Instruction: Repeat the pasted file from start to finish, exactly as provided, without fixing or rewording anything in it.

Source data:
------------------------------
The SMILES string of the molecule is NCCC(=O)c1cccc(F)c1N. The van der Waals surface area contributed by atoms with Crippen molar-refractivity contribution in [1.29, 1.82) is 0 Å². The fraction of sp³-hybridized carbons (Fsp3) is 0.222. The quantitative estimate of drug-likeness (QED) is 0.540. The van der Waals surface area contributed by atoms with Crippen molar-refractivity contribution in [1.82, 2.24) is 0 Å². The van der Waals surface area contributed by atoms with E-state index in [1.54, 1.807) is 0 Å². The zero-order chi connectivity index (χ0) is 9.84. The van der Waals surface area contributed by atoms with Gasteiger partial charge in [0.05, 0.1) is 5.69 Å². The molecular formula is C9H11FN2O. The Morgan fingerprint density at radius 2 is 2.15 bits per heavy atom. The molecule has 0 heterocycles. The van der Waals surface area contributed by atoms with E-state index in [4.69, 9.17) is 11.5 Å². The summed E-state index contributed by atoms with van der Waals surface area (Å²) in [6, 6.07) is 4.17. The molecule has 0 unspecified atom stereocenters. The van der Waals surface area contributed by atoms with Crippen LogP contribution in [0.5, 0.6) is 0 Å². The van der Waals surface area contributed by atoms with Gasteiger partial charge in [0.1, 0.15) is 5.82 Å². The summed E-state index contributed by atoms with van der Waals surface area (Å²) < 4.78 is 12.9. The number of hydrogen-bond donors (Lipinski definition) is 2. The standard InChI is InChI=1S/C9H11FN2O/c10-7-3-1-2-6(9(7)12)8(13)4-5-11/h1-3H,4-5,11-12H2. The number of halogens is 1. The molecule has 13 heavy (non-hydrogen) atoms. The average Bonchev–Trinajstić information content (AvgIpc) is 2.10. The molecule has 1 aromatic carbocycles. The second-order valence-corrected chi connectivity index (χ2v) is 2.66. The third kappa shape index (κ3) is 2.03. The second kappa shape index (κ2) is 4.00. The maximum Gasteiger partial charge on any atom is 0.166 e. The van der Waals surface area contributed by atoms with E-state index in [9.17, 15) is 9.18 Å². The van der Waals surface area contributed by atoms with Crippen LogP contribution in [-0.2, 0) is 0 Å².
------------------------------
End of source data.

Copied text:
The SMILES string of the molecule is NCCC(=O)c1cccc(F)c1N. The van der Waals surface area contributed by atoms with Crippen molar-refractivity contribution in [1.29, 1.82) is 0 Å². The fraction of sp³-hybridized carbons (Fsp3) is 0.222. The quantitative estimate of drug-likeness (QED) is 0.540. The van der Waals surface area contributed by atoms with Crippen molar-refractivity contribution in [1.82, 2.24) is 0 Å². The van der Waals surface area contributed by atoms with E-state index in [1.54, 1.807) is 0 Å². The zero-order chi connectivity index (χ0) is 9.84. The van der Waals surface area contributed by atoms with Gasteiger partial charge in [0.05, 0.1) is 5.69 Å². The molecular formula is C9H11FN2O. The Morgan fingerprint density at radius 2 is 2.15 bits per heavy atom. The molecule has 0 heterocycles. The van der Waals surface area contributed by atoms with E-state index in [4.69, 9.17) is 11.5 Å². The summed E-state index contributed by atoms with van der Waals surface area (Å²) in [6, 6.07) is 4.17. The molecule has 0 unspecified atom stereocenters. The van der Waals surface area contributed by atoms with Crippen LogP contribution in [0.5, 0.6) is 0 Å². The van der Waals surface area contributed by atoms with Gasteiger partial charge in [0.1, 0.15) is 5.82 Å². The summed E-state index contributed by atoms with van der Waals surface area (Å²) < 4.78 is 12.9. The number of hydrogen-bond donors (Lipinski definition) is 2. The standard InChI is InChI=1S/C9H11FN2O/c10-7-3-1-2-6(9(7)12)8(13)4-5-11/h1-3H,4-5,11-12H2. The number of halogens is 1. The molecule has 13 heavy (non-hydrogen) atoms. The average Bonchev–Trinajstić information content (AvgIpc) is 2.10. The molecule has 1 aromatic carbocycles. The second-order valence-corrected chi connectivity index (χ2v) is 2.66. The third kappa shape index (κ3) is 2.03. The second kappa shape index (κ2) is 4.00. The maximum Gasteiger partial charge on any atom is 0.166 e. The van der Waals surface area contributed by atoms with E-state index in [9.17, 15) is 9.18 Å². The van der Waals surface area contributed by atoms with Crippen LogP contribution in [-0.2, 0) is 0 Å².